Among the 16 states without any members of Congress to make the list thus far, Georgia stands out as 25 different members have served in its congressional delegation over the last decade.

States with the Highest Rate of Members of Congress on The Hill's 50 Most Beautiful List, 2004-2014

Rank
State
# Beautiful
# Members
% Beautiful
1
South Dakota
3
5
60.0
2
Alaska
1
4
25.0
3
Washington
3
17
17.6
4
Oklahoma
2
13
15.4
5
South Carolina
2
15
13.3
6
Indiana
3
23
13.0
7
New York
7
55
12.7
8
Wisconsin
2
16
12.5
9
North Carolina
3
26
11.5
10
Hawaii
1
9
11.1
10
Nebraska
1
9
11.1
10
New Mexico
1
9
11.1
13
California
9
85
10.6
14
Colorado
2
19
10.5
14
Tennessee
2
19
10.5
14
Ohio
4
38
10.5
17
Mississippi
1
10
10.0
17
New Hampshire
1
10
10.0
17
Nevada
1
10
10.0
17
Oregon
1
10
10.0
21
Illinois
4
42
9.5
22
Connecticut
1
12
8.3
22
Virginia
2
24
8.3
24
Florida
4
58
6.9
25
Kentucky
1
15
6.7
25
Maryland
1
15
6.7
27
Minnesota
1
18
5.6
28
Arizona
1
19
5.3
28
Louisiana
1
19
5.3
30
Massachusetts
1
20
5.0
31
New Jersey
1
23
4.3
32
Michigan
1
27
3.7
33
Pennsylvania
1
39
2.6
34
Texas
1
56
1.8
N/A
Vermont
0
4
0.0
N/A
Wyoming
0
5
0.0
N/A
Delaware
0
6
0.0
N/A
Maine
0
6
0.0
N/A
Montana
0
6
0.0
N/A
Rhode Island
0
6
0.0
N/A
North Dakota
0
7
0.0
N/A
Idaho
0
8
0.0
N/A
Utah
0
8
0.0
N/A
West Virginia
0
8
0.0
N/A
Iowa
0
9
0.0
N/A
Arkansas
0
10
0.0
N/A
Kansas
0
11
0.0
N/A
Alabama
0
15
0.0
N/A
Missouri
0
19
0.0
N/A
Georgia
0
25
0.0
Compiled by Smart Politics from the last 11 editions of The Hill's 50 Most Beautiful People.

Follow Smart Politics on Twitter.

Previous post: Democrats Fail to Field a US Senate Nominee for Just 26th Time in History
Next post: Scott Brown Could Become 1st US Senate Nominee to Lose to Two Women

Leave a comment


Remains of the Data

Which States Own the Best Track Record in Backing Eventual GOP Presidential Nominees?

Nine states (each with primaries) have an unblemished record in voting for the eventual Republican nominee since 1976 - and not all host contests on the back end of the calendar.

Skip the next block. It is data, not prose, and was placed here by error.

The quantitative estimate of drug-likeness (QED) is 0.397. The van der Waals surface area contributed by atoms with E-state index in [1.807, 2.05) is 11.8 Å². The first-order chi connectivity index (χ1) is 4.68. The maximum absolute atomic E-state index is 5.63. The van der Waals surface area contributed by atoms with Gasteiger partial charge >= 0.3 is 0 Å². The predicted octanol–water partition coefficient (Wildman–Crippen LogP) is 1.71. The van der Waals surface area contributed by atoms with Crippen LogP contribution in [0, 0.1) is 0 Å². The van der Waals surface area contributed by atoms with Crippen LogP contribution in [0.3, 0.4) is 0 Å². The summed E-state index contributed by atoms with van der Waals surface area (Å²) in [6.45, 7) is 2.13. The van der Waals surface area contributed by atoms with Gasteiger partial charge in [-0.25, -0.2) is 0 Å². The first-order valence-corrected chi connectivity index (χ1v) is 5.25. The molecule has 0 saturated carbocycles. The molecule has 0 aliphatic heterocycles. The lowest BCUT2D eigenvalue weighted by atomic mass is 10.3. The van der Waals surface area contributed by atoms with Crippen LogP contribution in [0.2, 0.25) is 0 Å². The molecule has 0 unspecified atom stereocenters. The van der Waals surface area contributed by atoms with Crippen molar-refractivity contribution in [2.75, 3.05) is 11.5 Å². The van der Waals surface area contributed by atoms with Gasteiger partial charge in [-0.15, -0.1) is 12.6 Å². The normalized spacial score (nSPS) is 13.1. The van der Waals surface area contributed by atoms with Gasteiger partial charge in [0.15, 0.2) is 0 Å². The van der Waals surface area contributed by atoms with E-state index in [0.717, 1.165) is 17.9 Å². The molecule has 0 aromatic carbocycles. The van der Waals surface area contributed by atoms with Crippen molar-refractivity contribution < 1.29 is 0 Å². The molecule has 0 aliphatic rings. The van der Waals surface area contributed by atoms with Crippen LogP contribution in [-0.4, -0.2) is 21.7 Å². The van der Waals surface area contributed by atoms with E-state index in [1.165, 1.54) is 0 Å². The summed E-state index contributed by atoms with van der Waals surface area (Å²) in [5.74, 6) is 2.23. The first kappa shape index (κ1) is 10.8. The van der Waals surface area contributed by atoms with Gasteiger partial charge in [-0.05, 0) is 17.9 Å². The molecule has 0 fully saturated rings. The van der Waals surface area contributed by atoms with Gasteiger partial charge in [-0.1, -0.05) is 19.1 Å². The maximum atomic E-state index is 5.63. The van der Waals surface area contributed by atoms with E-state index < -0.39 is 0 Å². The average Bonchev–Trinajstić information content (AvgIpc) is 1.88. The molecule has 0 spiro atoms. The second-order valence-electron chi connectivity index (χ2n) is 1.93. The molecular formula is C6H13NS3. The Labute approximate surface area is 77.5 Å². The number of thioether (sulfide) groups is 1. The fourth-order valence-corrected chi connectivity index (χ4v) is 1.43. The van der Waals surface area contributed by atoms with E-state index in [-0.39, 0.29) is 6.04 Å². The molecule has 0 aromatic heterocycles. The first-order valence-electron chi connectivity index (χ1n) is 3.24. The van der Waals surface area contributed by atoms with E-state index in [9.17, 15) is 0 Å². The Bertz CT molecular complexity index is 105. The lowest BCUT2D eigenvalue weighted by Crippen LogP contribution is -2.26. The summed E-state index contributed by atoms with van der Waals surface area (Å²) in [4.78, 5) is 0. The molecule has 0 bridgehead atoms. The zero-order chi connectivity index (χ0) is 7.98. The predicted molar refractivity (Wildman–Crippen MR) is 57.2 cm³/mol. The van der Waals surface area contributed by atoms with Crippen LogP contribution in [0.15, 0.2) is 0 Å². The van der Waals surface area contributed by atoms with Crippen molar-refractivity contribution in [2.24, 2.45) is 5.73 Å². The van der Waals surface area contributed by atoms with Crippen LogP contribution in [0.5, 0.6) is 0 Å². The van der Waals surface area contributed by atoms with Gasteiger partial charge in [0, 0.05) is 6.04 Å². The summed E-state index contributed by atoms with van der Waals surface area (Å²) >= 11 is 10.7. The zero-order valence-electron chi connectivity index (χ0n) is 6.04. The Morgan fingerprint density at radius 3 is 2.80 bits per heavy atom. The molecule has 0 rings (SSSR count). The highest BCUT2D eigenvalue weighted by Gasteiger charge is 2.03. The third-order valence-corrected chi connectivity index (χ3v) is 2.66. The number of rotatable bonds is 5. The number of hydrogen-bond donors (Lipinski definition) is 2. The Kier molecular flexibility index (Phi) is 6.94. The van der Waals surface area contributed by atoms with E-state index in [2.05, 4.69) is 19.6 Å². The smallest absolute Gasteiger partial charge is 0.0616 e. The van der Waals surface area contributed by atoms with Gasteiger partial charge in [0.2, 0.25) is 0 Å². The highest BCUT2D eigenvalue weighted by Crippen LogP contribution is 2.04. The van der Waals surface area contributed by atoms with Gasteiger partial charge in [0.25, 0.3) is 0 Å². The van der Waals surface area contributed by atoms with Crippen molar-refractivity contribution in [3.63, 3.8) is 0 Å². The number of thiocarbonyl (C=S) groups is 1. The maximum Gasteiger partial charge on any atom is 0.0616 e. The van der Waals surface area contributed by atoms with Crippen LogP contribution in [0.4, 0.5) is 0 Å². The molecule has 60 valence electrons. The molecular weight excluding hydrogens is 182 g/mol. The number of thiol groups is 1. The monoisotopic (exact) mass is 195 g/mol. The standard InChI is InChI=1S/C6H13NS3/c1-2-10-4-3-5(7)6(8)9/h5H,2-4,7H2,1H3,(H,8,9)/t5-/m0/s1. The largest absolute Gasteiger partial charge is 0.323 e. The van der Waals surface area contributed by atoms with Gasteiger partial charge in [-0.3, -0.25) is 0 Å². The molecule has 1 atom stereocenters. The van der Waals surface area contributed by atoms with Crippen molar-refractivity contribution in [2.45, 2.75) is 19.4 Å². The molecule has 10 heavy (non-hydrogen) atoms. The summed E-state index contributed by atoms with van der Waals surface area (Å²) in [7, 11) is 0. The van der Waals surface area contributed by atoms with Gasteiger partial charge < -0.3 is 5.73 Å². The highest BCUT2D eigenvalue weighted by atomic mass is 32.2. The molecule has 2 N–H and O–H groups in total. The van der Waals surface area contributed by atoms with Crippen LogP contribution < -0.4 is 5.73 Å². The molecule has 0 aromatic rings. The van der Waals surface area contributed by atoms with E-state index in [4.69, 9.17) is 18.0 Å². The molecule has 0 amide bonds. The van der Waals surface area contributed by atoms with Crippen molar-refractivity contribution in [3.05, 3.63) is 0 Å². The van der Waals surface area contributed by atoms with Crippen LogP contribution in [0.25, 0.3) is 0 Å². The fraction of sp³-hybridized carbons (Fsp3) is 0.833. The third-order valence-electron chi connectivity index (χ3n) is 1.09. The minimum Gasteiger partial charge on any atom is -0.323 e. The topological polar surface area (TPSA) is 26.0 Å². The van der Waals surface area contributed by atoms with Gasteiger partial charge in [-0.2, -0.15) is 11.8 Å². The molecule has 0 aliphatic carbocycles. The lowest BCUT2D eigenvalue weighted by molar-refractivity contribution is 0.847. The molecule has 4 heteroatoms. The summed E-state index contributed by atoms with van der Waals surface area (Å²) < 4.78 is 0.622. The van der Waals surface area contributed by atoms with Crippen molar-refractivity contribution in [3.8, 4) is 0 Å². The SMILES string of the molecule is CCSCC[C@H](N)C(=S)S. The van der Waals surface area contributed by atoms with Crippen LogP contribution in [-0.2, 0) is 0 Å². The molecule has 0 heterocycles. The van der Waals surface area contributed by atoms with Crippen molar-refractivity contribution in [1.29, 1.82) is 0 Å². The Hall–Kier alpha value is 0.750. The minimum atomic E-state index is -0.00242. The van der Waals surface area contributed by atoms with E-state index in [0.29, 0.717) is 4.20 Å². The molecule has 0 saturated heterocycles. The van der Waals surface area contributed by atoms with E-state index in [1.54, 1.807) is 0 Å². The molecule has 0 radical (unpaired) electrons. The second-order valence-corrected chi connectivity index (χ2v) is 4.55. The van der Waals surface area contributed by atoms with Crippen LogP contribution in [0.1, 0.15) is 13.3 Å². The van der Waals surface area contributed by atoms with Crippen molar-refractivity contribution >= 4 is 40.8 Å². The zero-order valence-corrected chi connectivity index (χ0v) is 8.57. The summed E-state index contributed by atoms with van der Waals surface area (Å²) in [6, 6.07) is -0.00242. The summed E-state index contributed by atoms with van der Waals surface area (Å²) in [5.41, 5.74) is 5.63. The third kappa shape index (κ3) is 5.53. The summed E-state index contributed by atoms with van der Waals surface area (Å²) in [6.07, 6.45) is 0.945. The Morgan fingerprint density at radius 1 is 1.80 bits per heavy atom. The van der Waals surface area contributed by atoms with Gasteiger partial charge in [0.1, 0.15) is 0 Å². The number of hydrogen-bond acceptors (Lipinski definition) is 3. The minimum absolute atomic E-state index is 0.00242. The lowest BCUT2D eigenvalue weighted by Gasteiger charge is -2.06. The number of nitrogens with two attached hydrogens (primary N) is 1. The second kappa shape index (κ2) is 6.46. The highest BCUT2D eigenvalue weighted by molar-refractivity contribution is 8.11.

Political Crumbs

Evolving?

When Scott Walker "punted" back in February after being asked if he was comfortable with the idea of evolution he added, "That's a question a politician shouldn't be involved in one way or the other." However, it may very well be a question that is asked at one of the upcoming GOP debates this year. In South Carolina during the first GOP debate in 2012, FOX News' Juan Williams asked Tim Pawlenty, "Do you equate the teaching of creationism with the teaching of evolution as the basis for what should be taught for our nation's schools?" Pawlenty replied, "There should be room in the curriculum for study of intelligent design" but that it was up to the local school districts if it should be in a science class or comparative theory class. At the fourth Republican debate held in California, Jon Huntsman addressed the GOP becoming "anti-science" thusly: "Listen, when you make comments that fly in the face of what 98 out of 100 climate scientists have said, when you call into question the science of evolution, all I'm saying is that, in order for the Republican Party to win, we can't run from science. We can't run from mainstream conservative philosophy."


73 Months and Counting

January's preliminary Bureau of Labor Statistics numbers show Minnesota's unemployment rate of 3.7 percent was once again lower than Wisconsin's 5.0 percent. That marks the 73rd consecutive month in which Minnesota has boasted a lower jobless rate than its neighbor to the east dating back to January 2009 including each of the last 67 months by at least one point. The Gopher State has now edged Wisconsin in the employment border battle for 204 of the last 216 months dating back to February 1997. Wisconsin only managed a lower unemployment rate than Minnesota for the 12 months of 2008 during this 18-year span.


more POLITICAL CRUMBS

Humphrey School Sites
CSPG
Humphrey New Media Hub

Issues />

<div id=
Abortion
Afghanistan
Budget and taxes
Campaign finances
Crime and punishment
Economy and jobs
Education
Energy
Environment
Foreign affairs
Gender
Health
Housing
Ideology
Immigration
Iraq
Media
Military
Partisanship
Race and ethnicity
Reapportionment
Redistricting
Religion
Sexuality
Sports
Terrorism
Third parties
Transportation
Voting